The ARC is a self-perpetuating club, with those on the inside (the members of the club) granted prestige, career preferment, opportunities to ditch teaching, pathways to promotion, really cool web pages with endless reference to how many grants they have won, and so on. Those on the outside, those poor buggers who "only" get category two and three grants, those who can't claim the magic words "track record", those outside the sandstone universities, those not publishing in the strategically "correct" FoRs, and especially those caught up in the fevered desires of non Go8 university chieftains to climb the league table of research, the holy grail of Australian university life.

A member of the college of ARC experts once told me, quite arrogantly I thought, in response to what I (naturally) believed was a great and important research idea of mine, that (yawn) they get "hundreds" of great ideas, but without a track record, don't even bother. Increasingly, of course, universities themselves are creating gatekeeper internal bureaucracies to ensure only grant applications with a high chance of success leave the building.

This creates are two tiered system, saps the energy of good people, and rewards researchers and institutions that are good at gaming the system. It also, and very importantly, devalues scholarship, something that fewer and fewer universities now understand, let alone reward. In my own field of regional development, I have always found it quite weird how universities value "research", the exploration of the new, over "scholarship", the recognition that there is much value in synthesising what we already know and thinking innovatively about how we use better what we already know.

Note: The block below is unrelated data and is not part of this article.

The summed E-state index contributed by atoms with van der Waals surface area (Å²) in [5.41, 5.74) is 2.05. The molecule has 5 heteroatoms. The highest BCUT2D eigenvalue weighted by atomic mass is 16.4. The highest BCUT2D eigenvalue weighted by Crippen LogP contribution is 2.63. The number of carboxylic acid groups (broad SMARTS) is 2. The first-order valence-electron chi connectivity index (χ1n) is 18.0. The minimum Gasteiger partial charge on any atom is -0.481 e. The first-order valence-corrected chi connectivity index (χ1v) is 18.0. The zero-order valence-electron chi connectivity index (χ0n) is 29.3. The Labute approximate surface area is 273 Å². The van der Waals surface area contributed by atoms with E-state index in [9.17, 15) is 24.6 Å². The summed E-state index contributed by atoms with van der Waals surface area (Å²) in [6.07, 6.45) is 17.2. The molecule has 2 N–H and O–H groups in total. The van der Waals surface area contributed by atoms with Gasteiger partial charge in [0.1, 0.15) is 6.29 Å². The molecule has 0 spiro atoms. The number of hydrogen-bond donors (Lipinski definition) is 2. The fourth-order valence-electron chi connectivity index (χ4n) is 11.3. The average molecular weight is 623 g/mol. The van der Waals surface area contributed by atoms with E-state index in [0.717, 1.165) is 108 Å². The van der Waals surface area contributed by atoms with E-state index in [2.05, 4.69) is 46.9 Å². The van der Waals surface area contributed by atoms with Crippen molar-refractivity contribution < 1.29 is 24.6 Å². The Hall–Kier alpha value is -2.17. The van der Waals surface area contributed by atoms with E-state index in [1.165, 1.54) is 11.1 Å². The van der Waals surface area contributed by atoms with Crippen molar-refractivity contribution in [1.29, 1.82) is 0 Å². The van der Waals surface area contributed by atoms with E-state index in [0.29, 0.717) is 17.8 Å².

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In any case, why should the taxpayer pay twice for researchers to do research? I can't think of a good reason, especially as the current system creates perverse incentives and rewards, fundamentally stunts scholarship and favours gamers. The mind boggling bureaucratic architecture created over the last decade is simply eating up the universities and those who dwell within them, creating a gazillion inefficiencies with which the academic is all too familiar. Self-interested academics with an eye on that magic next contract will simply chase competitive grants rather than do the research (for nothing) that they think is interesting and important. If their own field and interests coincide with grant seeking opportunities, that is no more than a happy coincidence. If they don't, then bad luck.

I am simply astonished that so many academics simply swallow this system and all that it entails whole, and that more of us don't make more noise about it.

The ARC system, especially when combined with the absurd burdens of utterly meaningless compliance demanded by ersatz "quality" regulators like TEQSA and ERA who demand "world class" research, has managed to drain most of the joy out of being an academic without any real gain to the taxpayer. Does anyone think that because Joanne Bloggs publishes in a journal with a 2.46576 impact score that the taxpayer will sleep more easily at night? Give me a break! Universities survived for about 800 years without this nonsense. Let us get rid of it. The very word "quality" in relation to research should be banned.